The Early Cretaceous Earth was home to the largest animals ever to fly. But on the ground, life was changing too - and a species of dinosaur was about to undergo a very important change. Dr Jo Wright explains why.
The largest animals ever to fly were pterosaurs. With wingspans of up to 12m, they could be as large as a small modern glider. Pterosaurs were a peculiar mixture of bird and bat. Their long beaks remind us of birds, but they had membranous wings like bats.
These wings were attached to their legs and they walked on all fours, with an erect, rather than sprawling posture. Although not necessarily very speedy on land, they walked competently. Their tracks have been found in rocks around the world.
There were two kinds of pterosaurs, ones with and others without tails. The tailed pterosaurs lived from the Late Triassic period to the Late Jurassic period, when they were replaced by the tailless ones. It is this second group, including Ornithocheirus, which grew to great sizes.
Iguanodon - Chewing gives it an evolutionary advantage.
Early Cretaceous Earth
The early Cretaceous period was also a time of great change for animal life on the land. New types of dinosaurs - the ornithopods - were appearing, and they would later be among the most numerous on land.
Small versions of these dinosaurs had actually been around since the Early Jurassic period, but only now did they come into their own. Iguanodon was one of the earliest of the ornithopods. There were several species in Europe, Asia and North America.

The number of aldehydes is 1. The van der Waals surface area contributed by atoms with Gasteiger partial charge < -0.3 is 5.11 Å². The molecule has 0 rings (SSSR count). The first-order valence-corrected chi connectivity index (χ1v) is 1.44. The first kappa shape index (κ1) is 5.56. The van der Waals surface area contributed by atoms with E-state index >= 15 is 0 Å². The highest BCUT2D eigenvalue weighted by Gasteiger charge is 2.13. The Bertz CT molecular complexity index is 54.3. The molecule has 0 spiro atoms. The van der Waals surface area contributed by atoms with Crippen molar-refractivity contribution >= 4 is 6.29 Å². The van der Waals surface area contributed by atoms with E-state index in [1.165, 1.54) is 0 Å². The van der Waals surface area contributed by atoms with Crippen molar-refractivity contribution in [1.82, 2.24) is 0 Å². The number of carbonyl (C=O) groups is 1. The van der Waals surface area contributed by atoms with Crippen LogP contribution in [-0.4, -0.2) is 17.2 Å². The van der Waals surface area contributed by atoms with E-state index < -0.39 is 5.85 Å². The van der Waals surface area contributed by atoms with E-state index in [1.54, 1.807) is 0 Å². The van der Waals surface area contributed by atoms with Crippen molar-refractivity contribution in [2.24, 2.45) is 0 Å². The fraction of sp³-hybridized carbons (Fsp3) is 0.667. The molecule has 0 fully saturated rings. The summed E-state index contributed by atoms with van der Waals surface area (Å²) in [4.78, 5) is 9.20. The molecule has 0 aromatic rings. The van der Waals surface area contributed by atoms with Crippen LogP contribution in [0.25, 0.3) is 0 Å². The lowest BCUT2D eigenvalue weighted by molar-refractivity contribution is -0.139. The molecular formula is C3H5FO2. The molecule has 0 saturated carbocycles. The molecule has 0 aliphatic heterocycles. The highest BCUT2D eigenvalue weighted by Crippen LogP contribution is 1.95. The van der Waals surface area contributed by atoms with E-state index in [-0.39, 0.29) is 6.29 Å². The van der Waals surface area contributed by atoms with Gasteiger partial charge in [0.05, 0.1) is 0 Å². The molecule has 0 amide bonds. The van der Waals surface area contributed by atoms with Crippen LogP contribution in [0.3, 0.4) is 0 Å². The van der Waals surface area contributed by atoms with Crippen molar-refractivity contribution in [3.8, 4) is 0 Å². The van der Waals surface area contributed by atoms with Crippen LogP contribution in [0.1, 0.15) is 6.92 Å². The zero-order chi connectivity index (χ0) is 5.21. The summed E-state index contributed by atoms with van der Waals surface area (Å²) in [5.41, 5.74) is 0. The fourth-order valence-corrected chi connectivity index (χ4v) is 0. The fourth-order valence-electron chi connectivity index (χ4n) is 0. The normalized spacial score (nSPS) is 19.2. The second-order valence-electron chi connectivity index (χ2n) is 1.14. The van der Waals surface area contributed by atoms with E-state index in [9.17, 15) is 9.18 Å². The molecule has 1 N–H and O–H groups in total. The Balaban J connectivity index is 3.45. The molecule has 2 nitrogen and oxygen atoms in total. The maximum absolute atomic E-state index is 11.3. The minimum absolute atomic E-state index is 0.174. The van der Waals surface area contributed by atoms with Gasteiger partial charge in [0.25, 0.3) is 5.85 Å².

Although smaller than the sauropods, the ornithopods were more numerous. They were able to chew their food and hold it in their cheeks while doing so. Chewing broke their food into smaller pieces, greatly reducing digestion time. Sauropods didn't chew their food at all. They needed huge bodies so their guts could break down food over several days. As they didn't have cheeks, they had the big reptilian smile we see in modern lizards and crocodiles.
Utahraptor - Its sickle claw makes it a deadly fighter.
New kinds of theropods also appeared in the Early Cretaceous period. These were the kinds popularly known as 'raptors', such as Utahraptor and Velociraptor. These theropods were some of the most bird-like dinosaurs that ever existed. They had fairly long arms and a more bird-like pelvis. Birds are descended from theropod dinosaurs like these - over 100 characters in the skeleton link these groups. Fossil evidence from the USA indicates that these types of dinosaurs may have hunted in packs.
The power of flight
The earliest known bird - Archaeopteryx - comes from the Late Jurassic period in Germany. By the Early Cretaceous period, birds had radiated and diversified. Fossils have been found in Spain and China. Most of these early birds look very primitive and some still have teeth. But by the Late Cretaceous period they looked look far more modern and had diversified into different niches. Some wading or diving birds had even lost their power of flight again.